Whenever people come to India and stay for a while, they try to learn some words of Hindi. Starting with the words they deem the most important, they always ask: ‘What does ‘Thank you’ mean in Hindi? And we usually tell them first the Hindi word and then right away that they won’t need to learn it. Why?
Not only because everyone anyway understands ‘Thank you’ nowadays. No, also because it is a word that you only rarely get to hear. You go in a shop, you pay, take your things and get your service – many Indians would not say ‘Thank you’ in this situation. When you sit at the table and get served food in traditional Indian style, you won’t usually hear Indians say ‘Thank you’ when the food reaches their plate.
I use to answer that Indians keep the thankfulness in their hearts and don’t need to express this each time. It is known and expected that you are thankful, no need to say it. They can express the same by just telling how they appreciate an item you gifted them for example. And sometimes they can have the feeling that they paid for certain things or services, so why should they say ‘Thank you’?
I always say it also is because Indians are not so formal in this case. They are formal in many other areas but not when it comes to saying ‘Thank you’. They don’t have pre-scripted dialogues like the ‘Bless you!’ – ‘Thank you!’ after a sneeze for example. Those are words that have become habits, that are not even thought about and thus in many cases also not really felt. Only formalities.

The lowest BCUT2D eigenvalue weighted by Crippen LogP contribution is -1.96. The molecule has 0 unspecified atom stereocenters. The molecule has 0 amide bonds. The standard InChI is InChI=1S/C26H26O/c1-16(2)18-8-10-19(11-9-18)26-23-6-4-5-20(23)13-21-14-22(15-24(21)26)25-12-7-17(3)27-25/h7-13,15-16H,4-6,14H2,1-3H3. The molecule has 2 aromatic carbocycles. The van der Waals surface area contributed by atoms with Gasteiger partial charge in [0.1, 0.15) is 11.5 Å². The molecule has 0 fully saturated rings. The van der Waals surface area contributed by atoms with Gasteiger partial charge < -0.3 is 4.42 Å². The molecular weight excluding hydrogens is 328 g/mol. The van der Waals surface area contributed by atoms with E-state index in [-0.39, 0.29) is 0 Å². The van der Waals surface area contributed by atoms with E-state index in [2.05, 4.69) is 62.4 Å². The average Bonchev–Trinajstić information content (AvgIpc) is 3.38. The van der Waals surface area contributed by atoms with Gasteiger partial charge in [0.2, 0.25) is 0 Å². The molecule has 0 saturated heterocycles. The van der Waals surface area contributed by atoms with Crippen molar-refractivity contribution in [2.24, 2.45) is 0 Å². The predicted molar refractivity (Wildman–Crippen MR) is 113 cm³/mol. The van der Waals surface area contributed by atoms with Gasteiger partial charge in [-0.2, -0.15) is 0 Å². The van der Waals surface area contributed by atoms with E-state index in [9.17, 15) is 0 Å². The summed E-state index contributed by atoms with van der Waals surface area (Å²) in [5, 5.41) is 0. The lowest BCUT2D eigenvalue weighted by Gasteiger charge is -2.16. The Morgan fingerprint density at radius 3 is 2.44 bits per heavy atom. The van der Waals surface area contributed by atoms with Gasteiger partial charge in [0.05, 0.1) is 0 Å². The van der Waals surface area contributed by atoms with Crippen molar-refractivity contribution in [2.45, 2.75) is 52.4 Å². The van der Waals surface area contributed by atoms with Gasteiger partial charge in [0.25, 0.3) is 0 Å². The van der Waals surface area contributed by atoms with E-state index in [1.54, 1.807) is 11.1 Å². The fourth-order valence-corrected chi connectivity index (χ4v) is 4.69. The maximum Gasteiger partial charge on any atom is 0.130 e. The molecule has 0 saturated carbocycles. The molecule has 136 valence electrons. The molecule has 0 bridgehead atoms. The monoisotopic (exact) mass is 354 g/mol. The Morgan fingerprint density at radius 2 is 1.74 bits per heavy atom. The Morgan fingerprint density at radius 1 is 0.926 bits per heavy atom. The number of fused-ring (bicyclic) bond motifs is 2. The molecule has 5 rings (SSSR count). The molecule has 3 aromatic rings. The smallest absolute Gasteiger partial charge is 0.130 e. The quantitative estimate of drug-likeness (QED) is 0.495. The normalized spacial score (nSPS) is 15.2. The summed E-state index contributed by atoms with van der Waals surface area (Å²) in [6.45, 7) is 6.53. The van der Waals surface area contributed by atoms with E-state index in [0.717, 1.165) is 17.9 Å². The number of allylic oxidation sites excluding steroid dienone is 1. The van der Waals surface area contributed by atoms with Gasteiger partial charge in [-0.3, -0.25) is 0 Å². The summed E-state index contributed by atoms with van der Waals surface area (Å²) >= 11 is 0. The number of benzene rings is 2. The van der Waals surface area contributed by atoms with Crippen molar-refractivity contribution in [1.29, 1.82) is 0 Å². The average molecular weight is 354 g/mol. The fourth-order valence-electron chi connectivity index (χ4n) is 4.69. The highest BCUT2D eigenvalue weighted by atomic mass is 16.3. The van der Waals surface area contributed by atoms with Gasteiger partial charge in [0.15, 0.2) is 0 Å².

On the other hand however, western people always come to the Ashram and when they leave, they thank us for the nice time and our work. And they don’t only say they are thankful, they really are, too. It is not only a habit. They are thankful because we have put our heart in our work. We could let people come and then just run our Ashram in a more sterile, dry and less heartfelt way, too. Not include people in our family that much and having employees take care of things that we usually do. Instead we pour our full heart into what we do and prefer having friends as guests rather than mere visitors.
Coming back to the point, saying that you are thankful obviously is not necessarily a proof that you actually are. You could say it and not mean it. At the same time, you could not say it and still be thankful!
My conclusion is that in India, saying ‘Thank you’ is just not in the habit of people. Especially not for small things like a glass of water.